Summary of JAR Self-Assessment by Outcome by vmarcelo


									Summary of JAR Self-Assessment
         by Outcome

        (for JAR preparation -
    interviews and focus groups)
  Be Healthy

Aileen Fitzgerald
Outcome Indicators

 Physically healthy

 Mentally and emotionally healthy

 Sexual healthy

 Healthy lifestyles

 Choose not to take illegal drugs

 Looked after children – stay healthy
Priority Areas From
Self Assessment

 Under 16 and 16 – 18 conception rates
 Childhood obesity rates
 Proportion of mothers initiating breastfeeding (proxy
 indicator for infant mortality)
 Proportion of mothers smoking in pregnancy (proxy
 indicator for infant mortality)
 Proportion of new episodes of sexually transmitted
 infections among under 16s and 16 – 19 year olds
 (key focus Chlamydia)
JAR Assumption

  ‘Action is being taken to promote children and young
                 people’s physical health’

 Overall position good but with room for improvement against

 all targets

 Monitoring mechanisms in place for each

 OIP completed for each

 Challenge for oral health is decreased availability of NHS

 dentists following introduction of national contract
  Stay Safe

Veronica Grant
Safe From Maltreatment, Neglect,
Violence and Sexual Exploitation
 Learning from Serious Case Reviews: impact on
 services and action
 Safeguarding babies
 Child Protection Registration: factors, hard to reach
 adults, link to adult services and thresholds for service
 Identification of vulnerable groups
 Early intervention and prevention strategies, Domestic
 Violence Action Plan, Hidden Harm
 Awareness raising for CYP
Safe From Accidental Injury
and Death

 Draft Child Accident Prevention Strategy 2006-2009
 Child Accident Prevention (CAP) Steering Group and
 3 key areas – RTAs, dwelling fires, play and recreation
 Key priority RTAs (leading cause of child death)
 Data indicates a steady reduction in the number of
 children KSI in Newcastle
 LSCB child death review process
     Children KSI in Newcastle

                                                                 2005 Existing Target
                                                                 2005 New Target
                                                                 2010 Target - "Satisfactory part 1"
                                                                 Actual trend (1994 - 2004)
                                                                 Extended Trend (2005 to 2010)
                                                                 base (ave 94-98)
         40                                                      2010 Target 25% off 2004 - "Satisfactory part 2"
                                  35                             2010 Target 35% off 2004 - "Stretching"
                                                                 5 per. Mov. Avg. (KSI)




              1994 1995 1996 1997 1998 1999 2000 2001 2002 2003 2004 2005 2006 2007 2008 2009 2010 2011
Safe from Bullying and

 LSCB promoting anti-bullying strategy and cross sector
 rep on AB Steering Group
 Need to collate data to set baseline of children and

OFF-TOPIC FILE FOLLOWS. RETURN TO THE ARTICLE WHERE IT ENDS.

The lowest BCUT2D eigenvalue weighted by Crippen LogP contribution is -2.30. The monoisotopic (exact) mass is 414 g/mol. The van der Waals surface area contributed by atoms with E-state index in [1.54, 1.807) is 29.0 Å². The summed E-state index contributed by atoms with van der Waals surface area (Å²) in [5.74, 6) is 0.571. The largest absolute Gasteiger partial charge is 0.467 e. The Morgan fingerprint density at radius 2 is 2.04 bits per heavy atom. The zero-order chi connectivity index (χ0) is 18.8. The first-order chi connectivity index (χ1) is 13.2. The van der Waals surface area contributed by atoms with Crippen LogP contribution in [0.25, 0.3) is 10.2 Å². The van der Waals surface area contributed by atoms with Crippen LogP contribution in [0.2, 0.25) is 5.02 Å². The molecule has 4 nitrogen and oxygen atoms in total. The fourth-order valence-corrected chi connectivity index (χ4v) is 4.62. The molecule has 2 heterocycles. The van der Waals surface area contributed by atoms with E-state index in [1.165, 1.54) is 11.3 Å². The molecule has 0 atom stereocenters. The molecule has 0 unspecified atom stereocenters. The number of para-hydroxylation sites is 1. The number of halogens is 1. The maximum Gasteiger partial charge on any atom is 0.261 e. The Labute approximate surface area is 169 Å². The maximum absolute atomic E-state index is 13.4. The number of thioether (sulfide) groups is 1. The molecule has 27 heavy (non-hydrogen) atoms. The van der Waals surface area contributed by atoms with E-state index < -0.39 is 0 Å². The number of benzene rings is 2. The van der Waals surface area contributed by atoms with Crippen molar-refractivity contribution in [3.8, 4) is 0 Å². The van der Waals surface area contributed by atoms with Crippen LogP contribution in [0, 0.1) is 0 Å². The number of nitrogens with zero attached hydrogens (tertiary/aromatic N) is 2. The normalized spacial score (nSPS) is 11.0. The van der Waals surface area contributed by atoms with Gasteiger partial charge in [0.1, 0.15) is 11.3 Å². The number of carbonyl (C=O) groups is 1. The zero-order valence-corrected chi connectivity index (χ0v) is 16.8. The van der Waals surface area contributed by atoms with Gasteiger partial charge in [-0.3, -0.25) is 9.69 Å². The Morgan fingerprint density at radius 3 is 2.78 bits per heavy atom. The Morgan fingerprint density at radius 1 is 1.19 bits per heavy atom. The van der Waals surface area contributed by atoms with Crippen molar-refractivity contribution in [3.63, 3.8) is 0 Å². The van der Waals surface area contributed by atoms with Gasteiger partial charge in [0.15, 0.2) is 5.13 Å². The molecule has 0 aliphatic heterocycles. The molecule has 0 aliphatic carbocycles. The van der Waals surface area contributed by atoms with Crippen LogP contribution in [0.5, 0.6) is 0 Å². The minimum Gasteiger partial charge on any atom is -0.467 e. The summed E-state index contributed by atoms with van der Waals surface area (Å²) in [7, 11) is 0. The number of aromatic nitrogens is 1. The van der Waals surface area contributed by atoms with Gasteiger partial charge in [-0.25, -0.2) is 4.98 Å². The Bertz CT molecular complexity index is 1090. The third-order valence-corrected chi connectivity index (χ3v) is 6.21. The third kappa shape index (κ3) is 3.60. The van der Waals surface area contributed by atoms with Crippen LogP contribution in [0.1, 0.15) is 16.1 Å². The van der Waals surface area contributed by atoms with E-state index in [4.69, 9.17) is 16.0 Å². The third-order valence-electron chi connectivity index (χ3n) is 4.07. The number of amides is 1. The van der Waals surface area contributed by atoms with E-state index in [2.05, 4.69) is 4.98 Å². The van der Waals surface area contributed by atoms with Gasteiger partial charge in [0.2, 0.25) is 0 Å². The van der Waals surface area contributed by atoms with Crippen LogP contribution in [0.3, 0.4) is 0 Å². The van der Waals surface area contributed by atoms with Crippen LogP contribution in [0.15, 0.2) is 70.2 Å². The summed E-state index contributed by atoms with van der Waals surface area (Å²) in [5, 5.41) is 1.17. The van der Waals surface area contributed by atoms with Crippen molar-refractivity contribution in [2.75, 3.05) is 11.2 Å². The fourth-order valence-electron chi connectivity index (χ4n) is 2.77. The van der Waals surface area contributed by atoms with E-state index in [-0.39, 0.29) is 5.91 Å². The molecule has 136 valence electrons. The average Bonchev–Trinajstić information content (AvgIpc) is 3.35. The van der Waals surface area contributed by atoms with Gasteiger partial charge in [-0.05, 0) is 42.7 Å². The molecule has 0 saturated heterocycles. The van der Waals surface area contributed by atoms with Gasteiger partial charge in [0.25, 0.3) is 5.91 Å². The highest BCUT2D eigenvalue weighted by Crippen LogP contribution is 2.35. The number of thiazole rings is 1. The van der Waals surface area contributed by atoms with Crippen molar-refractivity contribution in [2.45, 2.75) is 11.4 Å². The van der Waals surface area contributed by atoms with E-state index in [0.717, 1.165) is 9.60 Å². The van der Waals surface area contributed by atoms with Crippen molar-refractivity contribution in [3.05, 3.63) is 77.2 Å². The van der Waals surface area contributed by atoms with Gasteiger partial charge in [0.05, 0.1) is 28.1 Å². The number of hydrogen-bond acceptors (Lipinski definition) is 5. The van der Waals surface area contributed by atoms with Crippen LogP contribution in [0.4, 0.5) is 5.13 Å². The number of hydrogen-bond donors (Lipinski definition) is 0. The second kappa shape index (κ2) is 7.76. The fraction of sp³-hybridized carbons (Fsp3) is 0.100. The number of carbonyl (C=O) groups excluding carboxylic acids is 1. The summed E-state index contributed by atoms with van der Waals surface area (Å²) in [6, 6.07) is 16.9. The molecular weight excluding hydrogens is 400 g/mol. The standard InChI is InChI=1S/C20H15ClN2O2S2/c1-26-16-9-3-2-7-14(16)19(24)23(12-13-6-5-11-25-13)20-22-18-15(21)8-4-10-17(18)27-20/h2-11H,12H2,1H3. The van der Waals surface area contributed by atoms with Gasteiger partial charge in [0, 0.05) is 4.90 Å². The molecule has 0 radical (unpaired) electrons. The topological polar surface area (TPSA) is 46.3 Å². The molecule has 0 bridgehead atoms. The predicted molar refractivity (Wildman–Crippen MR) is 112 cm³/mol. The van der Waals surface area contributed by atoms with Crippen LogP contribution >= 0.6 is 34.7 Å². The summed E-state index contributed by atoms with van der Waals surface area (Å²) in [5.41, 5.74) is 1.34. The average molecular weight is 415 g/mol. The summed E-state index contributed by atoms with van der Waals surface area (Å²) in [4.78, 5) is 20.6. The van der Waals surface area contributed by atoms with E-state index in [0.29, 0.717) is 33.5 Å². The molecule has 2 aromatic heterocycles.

young people who have reported being bullied
 CYP priority: 33% of pupils concerned about bullying
 OFSTED inspection findings confident in effectiveness of
 schools’ systems
 LAC Viewpoint shows most LAC feel safe where they
Safe From Crime and Anti-social
Behaviour In and Out of School

 Crime and ASB affects all groups regardless of age,
 gender, race or sexuality
 Contributes to the Safe Newcastle Strategy 2005-2008
 Implementation of an Anti-social Behaviour Protocol for
 Programme of work planned in schools
 Need to establish an accurate baseline of proportion of
 children and young people that have been victims of
 crime in the last 12 months
Have Security, Stability and Are
Cared For

  Reduce numbers of LAC safely, through Early
  Intervention and Prevention Strategy
  Robust CP and permanence planning
  Parenting education and support
  Early years/extended schools services targeting most
  High proportion of family placements 92.8% of under
  16s. All under 10s.
  LAC services must be appropriately configured and
Enjoy and Achieve

   David Clegg
5 Aims

 Ready for school

 Attend and enjoy school

 Achieve stretching standards at primary school

 Achieve personal and social development

 Achieve stretching standards at secondary school

 Self-assessment overall: 3
Enjoy and Achieve –
Ready for School
 Progress towards early learning goals: by OFSTED 99%
 satis or better, 82% good or better (maintained)
 Progress: 100% satis or better, 97% good or better (PV)
 Boys achievement lower than girls in linking sounds and
 letters, reading and writing, calculation, social and
 emotional development
 Target: to narrow boy/girl gap
 Strong Children’s Centre Strategy (10 with core offer)
 An area of strength and innovation
Enjoy and Achieve –
Attend and Enjoy School

 Improvement trends above national average 2002-05,
 above core cities, but dip in 2006 (as national)
 Highly respected EWS, with additional support
 purchased by eg all secondaries
 Engagement with schools, families is judged excellent by
 Permanent exclusions: above national and core cities